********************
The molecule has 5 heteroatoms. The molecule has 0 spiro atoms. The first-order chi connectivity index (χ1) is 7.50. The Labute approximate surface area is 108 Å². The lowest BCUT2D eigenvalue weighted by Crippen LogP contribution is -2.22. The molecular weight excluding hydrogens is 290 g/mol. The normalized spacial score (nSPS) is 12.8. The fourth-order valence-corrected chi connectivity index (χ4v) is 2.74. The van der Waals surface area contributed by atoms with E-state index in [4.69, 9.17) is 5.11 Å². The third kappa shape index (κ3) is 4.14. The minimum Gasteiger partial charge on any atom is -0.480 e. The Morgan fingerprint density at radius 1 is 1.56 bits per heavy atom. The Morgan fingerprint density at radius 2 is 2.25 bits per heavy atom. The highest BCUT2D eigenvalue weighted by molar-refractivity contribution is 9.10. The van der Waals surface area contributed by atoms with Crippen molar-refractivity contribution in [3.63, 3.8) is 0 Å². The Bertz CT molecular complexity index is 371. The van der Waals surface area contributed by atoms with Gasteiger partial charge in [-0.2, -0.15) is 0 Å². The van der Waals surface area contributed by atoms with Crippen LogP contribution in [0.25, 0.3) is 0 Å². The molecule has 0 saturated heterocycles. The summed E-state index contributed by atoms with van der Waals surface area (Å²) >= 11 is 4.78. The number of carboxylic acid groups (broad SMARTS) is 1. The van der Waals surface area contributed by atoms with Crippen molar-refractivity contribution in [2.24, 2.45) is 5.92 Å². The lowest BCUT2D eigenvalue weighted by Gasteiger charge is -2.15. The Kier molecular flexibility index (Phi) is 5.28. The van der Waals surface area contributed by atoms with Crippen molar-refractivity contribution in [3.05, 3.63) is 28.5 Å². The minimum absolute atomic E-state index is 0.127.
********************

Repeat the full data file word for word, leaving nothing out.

The molecule has 5 heteroatoms. The molecule has 0 spiro atoms. The first-order chi connectivity index (χ1) is 7.50. The Labute approximate surface area is 108 Å². The lowest BCUT2D eigenvalue weighted by Crippen LogP contribution is -2.22. The molecular weight excluding hydrogens is 290 g/mol. The normalized spacial score (nSPS) is 12.8. The fourth-order valence-corrected chi connectivity index (χ4v) is 2.74. The van der Waals surface area contributed by atoms with E-state index in [4.69, 9.17) is 5.11 Å². The third kappa shape index (κ3) is 4.14. The minimum Gasteiger partial charge on any atom is -0.480 e. The Morgan fingerprint density at radius 1 is 1.56 bits per heavy atom. The Morgan fingerprint density at radius 2 is 2.25 bits per heavy atom. The highest BCUT2D eigenvalue weighted by molar-refractivity contribution is 9.10. The van der Waals surface area contributed by atoms with Crippen molar-refractivity contribution in [3.63, 3.8) is 0 Å². The Bertz CT molecular complexity index is 371. The van der Waals surface area contributed by atoms with Gasteiger partial charge in [-0.2, -0.15) is 0 Å². The van der Waals surface area contributed by atoms with Crippen LogP contribution in [0.25, 0.3) is 0 Å². The molecule has 0 saturated heterocycles. The summed E-state index contributed by atoms with van der Waals surface area (Å²) >= 11 is 4.78. The number of carboxylic acid groups (broad SMARTS) is 1. The van der Waals surface area contributed by atoms with Crippen molar-refractivity contribution in [2.24, 2.45) is 5.92 Å². The lowest BCUT2D eigenvalue weighted by Gasteiger charge is -2.15. The Kier molecular flexibility index (Phi) is 5.28. The van der Waals surface area contributed by atoms with Crippen molar-refractivity contribution in [3.05, 3.63) is 28.5 Å². The minimum absolute atomic E-state index is 0.127.